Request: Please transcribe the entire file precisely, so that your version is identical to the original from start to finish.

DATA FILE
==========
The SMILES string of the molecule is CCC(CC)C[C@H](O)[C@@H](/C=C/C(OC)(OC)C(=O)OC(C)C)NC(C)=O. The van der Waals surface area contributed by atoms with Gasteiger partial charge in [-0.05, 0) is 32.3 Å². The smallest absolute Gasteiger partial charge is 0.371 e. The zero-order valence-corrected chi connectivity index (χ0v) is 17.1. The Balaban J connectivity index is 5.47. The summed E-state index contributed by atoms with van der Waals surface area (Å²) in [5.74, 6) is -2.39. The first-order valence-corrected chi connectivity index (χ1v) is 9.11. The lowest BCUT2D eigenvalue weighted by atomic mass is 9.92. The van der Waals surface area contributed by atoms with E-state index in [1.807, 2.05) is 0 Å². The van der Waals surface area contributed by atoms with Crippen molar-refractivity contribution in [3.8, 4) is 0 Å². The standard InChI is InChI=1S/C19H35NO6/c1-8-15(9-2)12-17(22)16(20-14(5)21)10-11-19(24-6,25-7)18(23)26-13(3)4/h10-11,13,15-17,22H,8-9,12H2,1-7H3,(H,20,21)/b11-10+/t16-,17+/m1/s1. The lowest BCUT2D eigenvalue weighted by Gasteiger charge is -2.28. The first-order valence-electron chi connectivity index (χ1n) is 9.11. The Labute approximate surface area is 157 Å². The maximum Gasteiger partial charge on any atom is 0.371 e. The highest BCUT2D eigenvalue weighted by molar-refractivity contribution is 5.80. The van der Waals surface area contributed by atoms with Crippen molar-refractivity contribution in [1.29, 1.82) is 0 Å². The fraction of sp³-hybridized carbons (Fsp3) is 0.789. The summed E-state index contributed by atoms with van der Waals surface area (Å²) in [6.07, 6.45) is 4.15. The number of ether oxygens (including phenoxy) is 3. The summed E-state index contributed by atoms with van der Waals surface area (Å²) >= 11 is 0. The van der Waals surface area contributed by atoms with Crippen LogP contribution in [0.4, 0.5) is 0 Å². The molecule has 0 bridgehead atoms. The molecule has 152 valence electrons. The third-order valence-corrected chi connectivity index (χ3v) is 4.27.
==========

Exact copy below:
The SMILES string of the molecule is CCC(CC)C[C@H](O)[C@@H](/C=C/C(OC)(OC)C(=O)OC(C)C)NC(C)=O. The van der Waals surface area contributed by atoms with Gasteiger partial charge in [-0.05, 0) is 32.3 Å². The smallest absolute Gasteiger partial charge is 0.371 e. The zero-order valence-corrected chi connectivity index (χ0v) is 17.1. The Balaban J connectivity index is 5.47. The summed E-state index contributed by atoms with van der Waals surface area (Å²) in [5.74, 6) is -2.39. The first-order valence-corrected chi connectivity index (χ1v) is 9.11. The lowest BCUT2D eigenvalue weighted by atomic mass is 9.92. The van der Waals surface area contributed by atoms with E-state index in [1.807, 2.05) is 0 Å². The van der Waals surface area contributed by atoms with Crippen molar-refractivity contribution in [3.8, 4) is 0 Å². The standard InChI is InChI=1S/C19H35NO6/c1-8-15(9-2)12-17(22)16(20-14(5)21)10-11-19(24-6,25-7)18(23)26-13(3)4/h10-11,13,15-17,22H,8-9,12H2,1-7H3,(H,20,21)/b11-10+/t16-,17+/m1/s1. The lowest BCUT2D eigenvalue weighted by Gasteiger charge is -2.28. The first-order valence-electron chi connectivity index (χ1n) is 9.11. The Labute approximate surface area is 157 Å². The maximum Gasteiger partial charge on any atom is 0.371 e. The highest BCUT2D eigenvalue weighted by molar-refractivity contribution is 5.80. The van der Waals surface area contributed by atoms with Crippen molar-refractivity contribution in [1.29, 1.82) is 0 Å². The fraction of sp³-hybridized carbons (Fsp3) is 0.789. The summed E-state index contributed by atoms with van der Waals surface area (Å²) in [6.07, 6.45) is 4.15. The number of ether oxygens (including phenoxy) is 3. The summed E-state index contributed by atoms with van der Waals surface area (Å²) >= 11 is 0. The van der Waals surface area contributed by atoms with Crippen LogP contribution in [0.4, 0.5) is 0 Å². The molecule has 0 bridgehead atoms. The molecule has 152 valence electrons. The third-order valence-corrected chi connectivity index (χ3v) is 4.27.